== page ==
A WIZARD OF DREAMS (MYRDDIN’S HEIR, BOOK 1) refuses to bow to many tropes of fantasy or YA fiction, and for that I applaud author Robin Chambers. Youngsters will relish the adventures of supernaturally gifted child savant Gordon and his imaginary (or perhaps spectral?) friend Zack as they navigate the pitfalls of growing up in modern day suburbia. But adults may be equally intrigued by what Chambers is up to with this illuminating entry in a genre usually rife with cliché.
At first, I found myself slightly jarred by the seeming lack of immediate McGuffin or central conflict. Which is not to say the story drags (it moves at a clip), only that biased portions of my mind were asking: “OK, fantasy novel, where’s your magic jewelry to be found? Your beasts to be slayed? Your menacing villains to be ousted?” (Given the book’s central themes, this may very well be by design.)
But A WIZARD OF DREAMS is not boilerplate fantasy. It’s not simple to categorize—a magical tale deeply concerned with real-world wisdom; a coming-of-age story that delves headlong into antiquity and mythology; a vibrant adventure not afraid to touch the roots of misery. At its heart is an appeal for imagination, wonder, and common human decency in our modern world. The true “foes” of the piece, then, are Apathy and Ignorance rearing their heads in many guises: wanton bullying, half-baked parenting, scarred childhoods, apathetic adolescence, regressive adulthoods, jaded worldviews and lukewarm concern for the state of our planet. Our hero Gordon doesn’t face villains so much as damaged individuals. And that realization raises the stakes both for him and the reader.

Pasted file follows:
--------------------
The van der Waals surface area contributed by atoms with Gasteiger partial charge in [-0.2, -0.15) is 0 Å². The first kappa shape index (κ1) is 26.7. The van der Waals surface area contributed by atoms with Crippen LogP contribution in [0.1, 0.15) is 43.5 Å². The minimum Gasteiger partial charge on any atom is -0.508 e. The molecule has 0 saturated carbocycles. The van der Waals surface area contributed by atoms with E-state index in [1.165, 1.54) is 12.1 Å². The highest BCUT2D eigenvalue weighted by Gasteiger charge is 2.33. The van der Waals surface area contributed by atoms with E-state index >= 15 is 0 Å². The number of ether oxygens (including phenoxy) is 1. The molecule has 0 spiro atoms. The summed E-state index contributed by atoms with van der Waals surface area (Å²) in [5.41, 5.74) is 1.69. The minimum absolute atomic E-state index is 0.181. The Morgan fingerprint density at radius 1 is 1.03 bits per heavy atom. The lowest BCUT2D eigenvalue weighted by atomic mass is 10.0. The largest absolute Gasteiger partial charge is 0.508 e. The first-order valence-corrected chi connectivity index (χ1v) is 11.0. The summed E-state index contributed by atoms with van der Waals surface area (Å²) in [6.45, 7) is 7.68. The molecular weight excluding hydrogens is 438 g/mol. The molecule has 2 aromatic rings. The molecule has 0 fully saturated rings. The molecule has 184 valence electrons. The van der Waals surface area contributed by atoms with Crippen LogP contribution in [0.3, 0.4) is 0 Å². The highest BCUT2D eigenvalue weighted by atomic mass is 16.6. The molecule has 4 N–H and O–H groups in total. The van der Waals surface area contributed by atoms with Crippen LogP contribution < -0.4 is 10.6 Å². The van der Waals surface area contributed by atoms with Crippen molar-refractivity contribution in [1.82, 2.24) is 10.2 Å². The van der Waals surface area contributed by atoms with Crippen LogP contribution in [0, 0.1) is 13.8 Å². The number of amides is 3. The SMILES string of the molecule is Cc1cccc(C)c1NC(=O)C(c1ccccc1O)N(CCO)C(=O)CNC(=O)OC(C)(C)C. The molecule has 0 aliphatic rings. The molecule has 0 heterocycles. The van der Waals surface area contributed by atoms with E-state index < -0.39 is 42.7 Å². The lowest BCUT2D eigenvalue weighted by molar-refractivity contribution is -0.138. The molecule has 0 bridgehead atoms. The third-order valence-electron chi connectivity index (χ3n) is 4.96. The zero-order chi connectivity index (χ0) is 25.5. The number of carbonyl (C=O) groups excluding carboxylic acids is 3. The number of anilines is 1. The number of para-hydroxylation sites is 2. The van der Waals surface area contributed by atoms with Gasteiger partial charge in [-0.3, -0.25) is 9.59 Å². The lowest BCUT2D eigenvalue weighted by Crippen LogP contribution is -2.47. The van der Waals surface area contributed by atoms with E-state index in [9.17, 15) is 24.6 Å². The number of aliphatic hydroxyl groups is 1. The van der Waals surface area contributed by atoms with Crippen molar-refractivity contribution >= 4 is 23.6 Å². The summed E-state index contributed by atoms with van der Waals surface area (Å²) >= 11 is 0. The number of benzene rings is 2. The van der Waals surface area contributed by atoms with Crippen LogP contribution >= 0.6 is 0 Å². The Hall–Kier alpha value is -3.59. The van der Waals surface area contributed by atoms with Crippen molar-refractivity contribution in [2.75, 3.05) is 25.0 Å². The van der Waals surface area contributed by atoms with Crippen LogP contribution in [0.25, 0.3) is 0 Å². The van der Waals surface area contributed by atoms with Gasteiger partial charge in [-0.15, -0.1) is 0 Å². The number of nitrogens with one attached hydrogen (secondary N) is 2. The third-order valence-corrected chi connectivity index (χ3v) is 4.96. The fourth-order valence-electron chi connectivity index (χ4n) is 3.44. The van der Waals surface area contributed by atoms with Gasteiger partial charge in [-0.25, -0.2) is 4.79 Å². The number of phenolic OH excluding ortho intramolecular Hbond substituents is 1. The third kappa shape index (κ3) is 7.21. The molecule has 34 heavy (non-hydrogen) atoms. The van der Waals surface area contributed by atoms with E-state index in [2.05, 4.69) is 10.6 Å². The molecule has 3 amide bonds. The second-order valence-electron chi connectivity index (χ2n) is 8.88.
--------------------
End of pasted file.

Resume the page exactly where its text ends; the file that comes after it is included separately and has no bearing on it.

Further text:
If this sounds too brainy, it’s only because I’ve been peeking under the hood. It’s a wonderful, easily digestible tale written with heart and wit, full of sweeping ideas, big surprises (that I’ve resisted spoiling), and poignant ideas about the human need for greater intellect, empathy and (yes) dreams. Here’s a unique voice in fantasy fiction.